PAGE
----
London allowed his creative juices to flow. He was at home in every milieu the city could offer; aristocratic, thespian, bohemian – a keen gallery goer and cultural activist. He witnessed both London’s decline and ascent, participating in its evolution from imperium to diversity. He loved the Notting Hill of market, Carnival and Absolute Beginners and lived through riots, Rachman and meterosexuality as his generation changed post-war Britain.


Rudi Patterson the Model

Rudi modellling


"I'm inspired by natural beauty and harmony, I love to paint."


A Jamaican, even the city dweller or diaspora member, finds his or her story in landscape. This exhibition is filled with sonorous landscapes - montane, agricultural, domestic, peopled. Through these everyday and yet unfamiliar scenes, laden with cultural and social references, Rudi Patterson’s visions of colour open the gates of memory, addressing his people’s story.


Jamaican society was created despite displacement and noted for its defiance, its irieness”.What you see in these paintings is not as edenistic or arcadian as it seems. Rudi’s remembrances are seldom singular in their meaning. For those unfamiliar with island life, the depiction of an orange or mango harvest can be appreciated simply for the intricate representation of the fruit laden branches or vibrant use of palette and tone. The cleverly skewed perspectives, the ripeness of the fruit, the solidity of the mountains are all evidence of the artist’s skill.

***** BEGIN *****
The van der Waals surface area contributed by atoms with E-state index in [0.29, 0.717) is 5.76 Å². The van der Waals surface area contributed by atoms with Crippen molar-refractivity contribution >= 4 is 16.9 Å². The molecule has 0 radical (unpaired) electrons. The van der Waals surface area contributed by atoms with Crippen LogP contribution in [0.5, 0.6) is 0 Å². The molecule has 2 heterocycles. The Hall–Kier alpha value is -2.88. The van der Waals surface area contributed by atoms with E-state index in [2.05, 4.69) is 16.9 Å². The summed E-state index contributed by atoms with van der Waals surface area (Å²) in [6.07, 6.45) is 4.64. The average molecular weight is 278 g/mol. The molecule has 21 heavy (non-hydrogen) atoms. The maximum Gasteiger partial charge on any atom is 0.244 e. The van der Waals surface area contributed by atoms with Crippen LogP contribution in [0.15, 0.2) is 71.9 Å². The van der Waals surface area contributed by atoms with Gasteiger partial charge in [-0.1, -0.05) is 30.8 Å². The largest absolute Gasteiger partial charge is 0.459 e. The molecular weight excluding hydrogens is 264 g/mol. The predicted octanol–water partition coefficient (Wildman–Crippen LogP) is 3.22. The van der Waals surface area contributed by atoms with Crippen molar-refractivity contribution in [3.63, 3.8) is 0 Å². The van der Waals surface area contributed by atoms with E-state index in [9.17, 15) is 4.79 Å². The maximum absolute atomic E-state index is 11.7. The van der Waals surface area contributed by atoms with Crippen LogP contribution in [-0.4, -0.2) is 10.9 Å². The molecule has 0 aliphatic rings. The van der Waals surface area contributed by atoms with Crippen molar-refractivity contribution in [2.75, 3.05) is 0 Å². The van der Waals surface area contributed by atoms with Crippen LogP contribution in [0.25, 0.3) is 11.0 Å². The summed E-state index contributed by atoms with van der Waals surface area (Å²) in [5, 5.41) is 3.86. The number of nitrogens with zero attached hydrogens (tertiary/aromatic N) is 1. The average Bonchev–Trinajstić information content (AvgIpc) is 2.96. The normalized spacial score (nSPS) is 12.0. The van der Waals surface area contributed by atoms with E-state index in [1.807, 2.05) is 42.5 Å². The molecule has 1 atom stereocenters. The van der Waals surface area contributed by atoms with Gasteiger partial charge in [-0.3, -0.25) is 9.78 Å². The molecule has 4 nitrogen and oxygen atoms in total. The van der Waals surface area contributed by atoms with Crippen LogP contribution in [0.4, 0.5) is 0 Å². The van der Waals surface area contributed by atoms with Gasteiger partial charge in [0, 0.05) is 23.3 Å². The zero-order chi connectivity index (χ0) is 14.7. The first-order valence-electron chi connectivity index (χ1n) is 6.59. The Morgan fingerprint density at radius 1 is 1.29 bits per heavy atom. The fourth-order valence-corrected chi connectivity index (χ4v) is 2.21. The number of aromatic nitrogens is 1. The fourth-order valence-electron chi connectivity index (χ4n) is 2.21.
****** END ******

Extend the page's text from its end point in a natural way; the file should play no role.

But if the garden is so magical why are the people often looking away? In a Patterson painting the many rivers to cross are not metaphorical; most Jamaican kids of his era had the chore of journeying to the river every day for water. Colonial, Depression and wartime era Duckenfield was tough. Crops are not for decoration but sustenance. Most dwellings are small. Order is disrupted by hurricanes. Nature’s colours clash.


Slavery was instituted to grow plants with ruthless efficiency and was a not so distant memory in Rudi’s youth. But it was the very abundance of indigenous species cultivated in the rich red soil; the endless varieties of fruit and vegetables such as mangoes, ackee, breadfruit, cocoa - perhaps 40 in a small back garden plantation - that enabled Jamaicans and other West Indians to emancipate themselves from physical and mental slavery and to become, like Rudi, creators in new and old worlds.


Duckenfield Rudi PattersonAs his contemporary Bob Marley wrote in Redemption Song:

But my hand was made strong

By the ‘and of the Almighty.

We forward in this generation